jormungandrsjig t1_jcknp7i wrote

> Following up on point A, let’s say hypothetically the reactor does have a meltdown and we have another Chernobyl disaster. How will we suppress a reactor meltdown were it to happen in space, away from the equipment and resources we have down here on earth? How will it affect future missions to the moon?

Use an oversized spatula and flip it off the surface into interstellar space.


jormungandrsjig OP t1_j7alpz6 wrote

> New research published in Nature Physics by collaborating scientists from Stanford University in the U.S. and University College Dublin (UCD) in Ireland has shown that a novel type of highly-specialized analog computer, whose circuits feature quantum components, can solve problems from the cutting edge of quantum physics that were previously beyond reach. When scaled up, such devices may be able to shed light on some of the most important unsolved problems in physics.


jormungandrsjig OP t1_j2c5jpu wrote

We now have five spacecraft that have either reached the edges of our solar system or are fast approaching it: Pioneer 10, Pioneer 11, Voyager 1, Voyager 2 and New Horizons.

From close fly-bys of the outer planets to exploring humans' furthest reach in space, these two spacecraft have contributed immensely to astronomers' understanding of the solar system.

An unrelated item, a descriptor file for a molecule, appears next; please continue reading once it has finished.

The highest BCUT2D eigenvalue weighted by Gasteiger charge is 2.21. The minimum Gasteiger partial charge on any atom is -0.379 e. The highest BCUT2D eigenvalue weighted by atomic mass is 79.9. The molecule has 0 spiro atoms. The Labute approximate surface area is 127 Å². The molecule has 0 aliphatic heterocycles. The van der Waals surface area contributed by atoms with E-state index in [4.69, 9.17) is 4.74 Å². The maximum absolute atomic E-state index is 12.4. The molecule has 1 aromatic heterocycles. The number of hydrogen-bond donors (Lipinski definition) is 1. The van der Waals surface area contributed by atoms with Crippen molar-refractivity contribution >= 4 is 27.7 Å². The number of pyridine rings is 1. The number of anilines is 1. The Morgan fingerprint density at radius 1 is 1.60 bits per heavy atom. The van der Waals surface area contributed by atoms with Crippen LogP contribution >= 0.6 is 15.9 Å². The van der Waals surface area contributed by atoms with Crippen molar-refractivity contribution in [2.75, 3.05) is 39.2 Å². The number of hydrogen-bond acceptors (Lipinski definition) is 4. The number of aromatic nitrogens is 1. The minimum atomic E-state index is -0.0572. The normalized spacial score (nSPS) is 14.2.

Now, the spacecraft will provide better-than-ever measurements of the background of light and cosmic rays in space, trace the distributions of dust throughout our solar system, and obtain crucial information on the sun's influence, complimentary to the Voyagers.


jormungandrsjig OP t1_j22tk5e wrote

There's a lot of work to be done, and if we can somehow solve value pluralism for A.I., that would be exciting. We could think of it, AI shouldn't suggest humans do dangerous things or A.I. shouldn't generate statements that are potentially racist and sexist, or when somebody says the Holocaust never existed, A.I. shouldn't agree. But yet, there were instances such as Tay bot. So I think we have a long way to go.


jormungandrsjig OP t1_j1rz7qn wrote

Until now, national governments have been slow to adopt this cutting-edge technology. But in 2023, governments will also finally start using AI and big data to tackle some of society’s biggest problems. Done right—and with the proper privacy protections in place—projects can generate a trove of data that is itself a competitive asset, helping research and innovation to flourish. Just consider Biobank, one of the most important government-led biomedical initiatives worldwide. This project has produced a public database with genetic information of more than half a million people. To this date, it has been accessed by nearly 30,000 researchers from 86 countries, helping AI and biotech startups create new drugs and therapeutics.